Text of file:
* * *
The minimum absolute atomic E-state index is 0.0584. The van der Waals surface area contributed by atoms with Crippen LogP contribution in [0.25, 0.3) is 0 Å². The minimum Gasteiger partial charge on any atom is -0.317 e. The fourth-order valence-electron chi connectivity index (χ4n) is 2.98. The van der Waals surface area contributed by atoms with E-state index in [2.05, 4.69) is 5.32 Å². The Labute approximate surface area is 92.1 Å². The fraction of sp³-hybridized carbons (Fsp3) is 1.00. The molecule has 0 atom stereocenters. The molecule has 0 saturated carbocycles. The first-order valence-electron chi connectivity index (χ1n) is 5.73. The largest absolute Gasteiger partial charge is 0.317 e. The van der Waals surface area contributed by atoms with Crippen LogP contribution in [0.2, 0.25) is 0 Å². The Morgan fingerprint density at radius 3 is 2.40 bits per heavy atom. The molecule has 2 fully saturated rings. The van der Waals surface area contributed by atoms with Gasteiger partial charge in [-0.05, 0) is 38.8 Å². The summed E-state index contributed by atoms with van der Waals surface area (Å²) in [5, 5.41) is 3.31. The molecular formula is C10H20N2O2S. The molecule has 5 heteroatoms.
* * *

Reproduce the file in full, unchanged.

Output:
The minimum absolute atomic E-state index is 0.0584. The van der Waals surface area contributed by atoms with Crippen LogP contribution in [0.25, 0.3) is 0 Å². The minimum Gasteiger partial charge on any atom is -0.317 e. The fourth-order valence-electron chi connectivity index (χ4n) is 2.98. The van der Waals surface area contributed by atoms with E-state index in [2.05, 4.69) is 5.32 Å². The Labute approximate surface area is 92.1 Å². The fraction of sp³-hybridized carbons (Fsp3) is 1.00. The molecule has 0 atom stereocenters. The molecule has 0 saturated carbocycles. The first-order valence-electron chi connectivity index (χ1n) is 5.73. The largest absolute Gasteiger partial charge is 0.317 e. The van der Waals surface area contributed by atoms with Crippen LogP contribution in [0.2, 0.25) is 0 Å². The Morgan fingerprint density at radius 3 is 2.40 bits per heavy atom. The molecule has 2 fully saturated rings. The van der Waals surface area contributed by atoms with Gasteiger partial charge in [-0.05, 0) is 38.8 Å². The summed E-state index contributed by atoms with van der Waals surface area (Å²) in [5, 5.41) is 3.31. The molecular formula is C10H20N2O2S. The molecule has 5 heteroatoms.